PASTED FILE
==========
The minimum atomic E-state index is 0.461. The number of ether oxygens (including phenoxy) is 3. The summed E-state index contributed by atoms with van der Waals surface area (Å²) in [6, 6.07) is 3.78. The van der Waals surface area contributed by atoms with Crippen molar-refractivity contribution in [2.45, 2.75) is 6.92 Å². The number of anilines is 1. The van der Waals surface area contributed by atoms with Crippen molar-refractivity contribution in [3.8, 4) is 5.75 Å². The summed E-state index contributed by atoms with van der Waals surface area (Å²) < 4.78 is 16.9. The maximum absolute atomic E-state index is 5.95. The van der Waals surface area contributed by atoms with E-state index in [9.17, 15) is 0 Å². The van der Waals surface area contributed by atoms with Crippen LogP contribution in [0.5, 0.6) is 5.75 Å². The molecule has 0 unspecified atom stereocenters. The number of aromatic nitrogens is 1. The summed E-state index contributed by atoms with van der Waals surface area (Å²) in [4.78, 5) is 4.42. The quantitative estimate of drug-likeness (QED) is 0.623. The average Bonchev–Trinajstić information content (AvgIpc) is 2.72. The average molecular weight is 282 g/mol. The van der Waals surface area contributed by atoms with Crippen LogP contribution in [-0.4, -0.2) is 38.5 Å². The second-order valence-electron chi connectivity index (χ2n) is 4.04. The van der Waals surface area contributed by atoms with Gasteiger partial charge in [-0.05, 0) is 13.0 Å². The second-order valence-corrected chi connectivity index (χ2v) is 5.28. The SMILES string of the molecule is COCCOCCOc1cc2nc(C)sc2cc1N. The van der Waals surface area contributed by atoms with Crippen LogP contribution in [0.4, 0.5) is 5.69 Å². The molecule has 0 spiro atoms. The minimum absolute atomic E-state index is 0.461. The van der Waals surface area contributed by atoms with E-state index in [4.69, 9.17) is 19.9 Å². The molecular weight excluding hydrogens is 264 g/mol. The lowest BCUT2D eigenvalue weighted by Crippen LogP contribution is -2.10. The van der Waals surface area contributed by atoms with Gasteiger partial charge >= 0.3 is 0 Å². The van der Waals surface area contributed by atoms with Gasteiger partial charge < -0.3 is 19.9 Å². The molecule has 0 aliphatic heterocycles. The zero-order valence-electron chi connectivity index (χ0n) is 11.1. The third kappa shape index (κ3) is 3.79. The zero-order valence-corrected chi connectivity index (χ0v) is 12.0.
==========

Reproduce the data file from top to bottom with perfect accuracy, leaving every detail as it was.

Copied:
The minimum atomic E-state index is 0.461. The number of ether oxygens (including phenoxy) is 3. The summed E-state index contributed by atoms with van der Waals surface area (Å²) in [6, 6.07) is 3.78. The van der Waals surface area contributed by atoms with Crippen molar-refractivity contribution in [2.45, 2.75) is 6.92 Å². The number of anilines is 1. The van der Waals surface area contributed by atoms with Crippen molar-refractivity contribution in [3.8, 4) is 5.75 Å². The summed E-state index contributed by atoms with van der Waals surface area (Å²) < 4.78 is 16.9. The maximum absolute atomic E-state index is 5.95. The van der Waals surface area contributed by atoms with E-state index in [9.17, 15) is 0 Å². The van der Waals surface area contributed by atoms with Crippen LogP contribution in [0.5, 0.6) is 5.75 Å². The molecule has 0 unspecified atom stereocenters. The number of aromatic nitrogens is 1. The summed E-state index contributed by atoms with van der Waals surface area (Å²) in [4.78, 5) is 4.42. The quantitative estimate of drug-likeness (QED) is 0.623. The average Bonchev–Trinajstić information content (AvgIpc) is 2.72. The average molecular weight is 282 g/mol. The van der Waals surface area contributed by atoms with Crippen LogP contribution in [-0.4, -0.2) is 38.5 Å². The second-order valence-electron chi connectivity index (χ2n) is 4.04. The van der Waals surface area contributed by atoms with Gasteiger partial charge in [-0.05, 0) is 13.0 Å². The second-order valence-corrected chi connectivity index (χ2v) is 5.28. The SMILES string of the molecule is COCCOCCOc1cc2nc(C)sc2cc1N. The van der Waals surface area contributed by atoms with Crippen LogP contribution in [0.4, 0.5) is 5.69 Å². The molecule has 0 spiro atoms. The minimum absolute atomic E-state index is 0.461. The van der Waals surface area contributed by atoms with E-state index in [4.69, 9.17) is 19.9 Å². The molecular weight excluding hydrogens is 264 g/mol. The lowest BCUT2D eigenvalue weighted by Crippen LogP contribution is -2.10. The van der Waals surface area contributed by atoms with Gasteiger partial charge >= 0.3 is 0 Å². The van der Waals surface area contributed by atoms with Gasteiger partial charge < -0.3 is 19.9 Å². The molecule has 0 aliphatic heterocycles. The zero-order valence-electron chi connectivity index (χ0n) is 11.1. The third kappa shape index (κ3) is 3.79. The zero-order valence-corrected chi connectivity index (χ0v) is 12.0.